A goalless draw at Grosvenor Vale ended Wrexham’s short sprint at the front of the pack.
A nine-game scoring run came to its conclusion against the Stones, as opportunities at goal were few and far between. At the other end, however, the result also marked Wrexham’s third clean sheet on the road.
Missing Aaron Hayden from the matchday squad would always be a loss, with his excellent defensive and offensive form this season. However, the introduction of Tom O’Connor back into the holding three and Liam McAlinden into the wing-back position saw Wrexham completely unthreatened when facing the Wealdstone attack.
The first half was a tough view for the spectator, with both sides lacking a creativity and magic to their play. Phil Parkinson admitted in his post-match interview that Wealdstone were first to every ball, accompanied with the help of a full house at the ground.
The only chance would come towards the end of the period, when James Jones found space around the Wealdstone box and lofted a ball to the back-post. Ollie Palmer met the ball with real force, but Sam Howes in goal had made himself big at point-blank range and somehow managed to keep the ball out. This was a case of good goalkeeping, rather than a striker missing, but moments like this would prove to be gold dust.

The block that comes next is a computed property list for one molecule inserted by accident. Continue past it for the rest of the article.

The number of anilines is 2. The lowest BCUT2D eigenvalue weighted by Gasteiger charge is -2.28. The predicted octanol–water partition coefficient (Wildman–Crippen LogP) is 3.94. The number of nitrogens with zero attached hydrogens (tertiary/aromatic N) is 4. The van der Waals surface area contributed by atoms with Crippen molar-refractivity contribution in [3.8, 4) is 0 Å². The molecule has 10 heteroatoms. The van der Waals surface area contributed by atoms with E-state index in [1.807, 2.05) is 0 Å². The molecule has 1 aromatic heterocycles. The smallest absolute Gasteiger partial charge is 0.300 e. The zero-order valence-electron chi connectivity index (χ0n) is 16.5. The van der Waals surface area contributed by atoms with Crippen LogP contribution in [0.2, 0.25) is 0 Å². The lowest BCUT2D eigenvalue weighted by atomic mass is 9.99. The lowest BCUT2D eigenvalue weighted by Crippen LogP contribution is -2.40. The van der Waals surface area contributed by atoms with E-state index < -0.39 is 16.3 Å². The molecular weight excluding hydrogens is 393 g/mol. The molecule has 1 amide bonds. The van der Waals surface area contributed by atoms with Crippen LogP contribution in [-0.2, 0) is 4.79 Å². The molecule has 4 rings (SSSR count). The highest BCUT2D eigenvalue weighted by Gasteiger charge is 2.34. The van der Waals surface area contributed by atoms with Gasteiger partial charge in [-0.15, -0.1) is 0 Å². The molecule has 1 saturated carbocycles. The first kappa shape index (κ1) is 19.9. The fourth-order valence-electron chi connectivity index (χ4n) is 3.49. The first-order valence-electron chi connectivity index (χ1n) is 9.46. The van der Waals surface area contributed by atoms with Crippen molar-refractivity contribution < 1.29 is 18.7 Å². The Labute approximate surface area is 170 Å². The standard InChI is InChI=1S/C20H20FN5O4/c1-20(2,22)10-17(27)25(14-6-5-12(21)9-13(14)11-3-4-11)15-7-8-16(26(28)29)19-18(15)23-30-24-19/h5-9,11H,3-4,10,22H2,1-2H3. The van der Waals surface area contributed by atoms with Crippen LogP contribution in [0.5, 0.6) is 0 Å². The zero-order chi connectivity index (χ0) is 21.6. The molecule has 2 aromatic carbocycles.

Parkinson’s half-time team talk had sparked a tempo in Wrexham’s play for the second half, with possession and quicker movement of the ball becoming more consistent.
The foundation of possession and territory would ultimately lead to more chances, although these were still at a premium thanks to a disciplined home side.
Mirroring the first half, the second and final big chance came at the end of the game, where Howes scrambled to his left to snuff out Elliot Lee’s shot from within the Stones’ box.
Even with the unrelenting pressure, the home side held on to a deserved draw and both sides would share a point.
Due to a 2-0 victory over Eastleigh, Notts County reclaimed top spot in the National League, but this shouldn’t be an immediate worry for the Red Dragons.
As Parkinson said, winning all three games in the space of six days is no easy feat and this perhaps showed in Wrexham’s lack of a cutting edge at Grosvenor Vale.
Tight scenarios have shown that it is difficult for the leader to carry the burden at the front of the pack. In cycling, it’s easier to pedal behind someone cutting the wind in front. Although there are no domestiques in football with no aims of victory, Wrexham should feel confident in their position. The form seen last time we were in second place speaks volumes.